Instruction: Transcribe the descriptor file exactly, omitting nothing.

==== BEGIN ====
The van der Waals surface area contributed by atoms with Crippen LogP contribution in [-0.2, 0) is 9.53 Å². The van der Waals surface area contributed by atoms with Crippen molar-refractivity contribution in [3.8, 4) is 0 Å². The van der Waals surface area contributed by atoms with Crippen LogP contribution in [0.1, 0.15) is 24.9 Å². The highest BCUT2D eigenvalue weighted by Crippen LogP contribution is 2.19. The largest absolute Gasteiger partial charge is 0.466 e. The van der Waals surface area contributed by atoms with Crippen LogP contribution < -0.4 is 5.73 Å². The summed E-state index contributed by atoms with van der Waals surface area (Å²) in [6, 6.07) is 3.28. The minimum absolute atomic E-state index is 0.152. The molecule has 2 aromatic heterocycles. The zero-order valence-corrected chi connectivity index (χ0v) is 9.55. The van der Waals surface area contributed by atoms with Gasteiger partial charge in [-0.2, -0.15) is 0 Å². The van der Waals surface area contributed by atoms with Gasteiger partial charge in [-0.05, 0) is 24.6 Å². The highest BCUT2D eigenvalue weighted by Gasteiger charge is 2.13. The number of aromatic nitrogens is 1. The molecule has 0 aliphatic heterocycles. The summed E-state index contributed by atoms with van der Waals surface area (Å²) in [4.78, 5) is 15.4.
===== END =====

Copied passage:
The van der Waals surface area contributed by atoms with Crippen LogP contribution in [-0.2, 0) is 9.53 Å². The van der Waals surface area contributed by atoms with Crippen molar-refractivity contribution in [3.8, 4) is 0 Å². The van der Waals surface area contributed by atoms with Crippen LogP contribution in [0.1, 0.15) is 24.9 Å². The highest BCUT2D eigenvalue weighted by Crippen LogP contribution is 2.19. The largest absolute Gasteiger partial charge is 0.466 e. The van der Waals surface area contributed by atoms with Crippen LogP contribution < -0.4 is 5.73 Å². The summed E-state index contributed by atoms with van der Waals surface area (Å²) in [6, 6.07) is 3.28. The minimum absolute atomic E-state index is 0.152. The molecule has 2 aromatic heterocycles. The zero-order valence-corrected chi connectivity index (χ0v) is 9.55. The van der Waals surface area contributed by atoms with Gasteiger partial charge in [-0.2, -0.15) is 0 Å². The van der Waals surface area contributed by atoms with Gasteiger partial charge in [-0.05, 0) is 24.6 Å². The highest BCUT2D eigenvalue weighted by Gasteiger charge is 2.13. The number of aromatic nitrogens is 1. The molecule has 0 aliphatic heterocycles. The summed E-state index contributed by atoms with van der Waals surface area (Å²) in [4.78, 5) is 15.4.